Many design and style decisions should be less about what you and your team personally like, and more about what your current and future patient groups will find agreeable and impressive.
For example: if you’re aiming to boost your patient roster with young families, then shifting toward a more relaxed, and kid-friendly style may be the right direction to explore. Conversely, if you’re seeking to entice more executives in search of cosmetic dentistry solutions, then adopting a sharper, more sophisticated vibe may be the way to go.
Essentially, you want to look at your dental clinic through the eyes of your target patients. What do you want them to see, think, and experience? The answers will help you make smarter design decisions that are based on objective analysis, rather than subjective preference.
You may have been mulling it over for months — or perhaps even years — and now, at last, you’re ready to move forward and make your dental office renovation vision a reality. To help make the experience successful and rewarding, here are seven things to keep in mind when forming a dental office redesign strategy:
For many dentists, the biggest concern they have regarding a dental office renovation is the possibility of being forced to temporarily shut down their practice — which is obviously not desirable. There are a couple of ways to mitigate or eliminate this risk.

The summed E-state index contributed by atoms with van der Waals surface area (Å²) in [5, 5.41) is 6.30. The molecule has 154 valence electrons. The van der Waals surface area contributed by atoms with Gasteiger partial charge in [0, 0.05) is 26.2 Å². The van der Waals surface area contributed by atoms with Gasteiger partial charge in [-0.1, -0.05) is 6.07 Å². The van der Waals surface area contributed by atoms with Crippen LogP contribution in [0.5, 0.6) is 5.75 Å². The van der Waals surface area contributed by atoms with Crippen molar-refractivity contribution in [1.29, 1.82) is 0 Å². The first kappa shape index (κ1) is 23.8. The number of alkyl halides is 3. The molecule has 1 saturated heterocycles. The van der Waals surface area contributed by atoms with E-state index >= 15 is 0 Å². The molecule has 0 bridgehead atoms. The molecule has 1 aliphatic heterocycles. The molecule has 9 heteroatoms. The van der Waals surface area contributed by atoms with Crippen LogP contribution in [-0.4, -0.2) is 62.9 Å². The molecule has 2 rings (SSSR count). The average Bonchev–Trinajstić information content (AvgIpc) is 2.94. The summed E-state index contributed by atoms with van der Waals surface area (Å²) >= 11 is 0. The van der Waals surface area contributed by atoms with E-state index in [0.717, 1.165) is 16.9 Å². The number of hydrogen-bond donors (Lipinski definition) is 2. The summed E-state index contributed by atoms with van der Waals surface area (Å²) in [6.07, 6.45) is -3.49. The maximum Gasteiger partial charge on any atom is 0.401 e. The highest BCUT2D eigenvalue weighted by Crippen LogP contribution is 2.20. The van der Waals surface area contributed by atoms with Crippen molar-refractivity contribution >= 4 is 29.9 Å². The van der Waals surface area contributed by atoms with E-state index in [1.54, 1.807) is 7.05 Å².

One option is to execute the work in phases, which would enable the practice to remain open throughout the renovation. The drawback here is that some of the office will need to be cordoned off, and while the renovation itself might not take more time (i.e. the number of total hours may remain the same), the overall end date will be pushed back.
Another option is to shift more work to off-hours, such as evenings and weekends. The downside is that labor costs will be higher (since specialists and trades will charge premium rates), and for practices in some locations (such as malls) this may not be possible per property management rules.
It’s important to establish your available budget early in the process, so that you can reconcile what you want from your renovation, with what you have to spend on it. For instance: it’s a waste of time to explore options that will cost well over $100,000, when your budget is under $25,000.
Patients are highly influenced by the atmosphere of a dental practice — both consciously and subconsciously — and this in turn affects everything from anxiety levels, to proposed treatment-plan adoption. The critical element is that your design should be patient-centric, which means that it embraces elements like: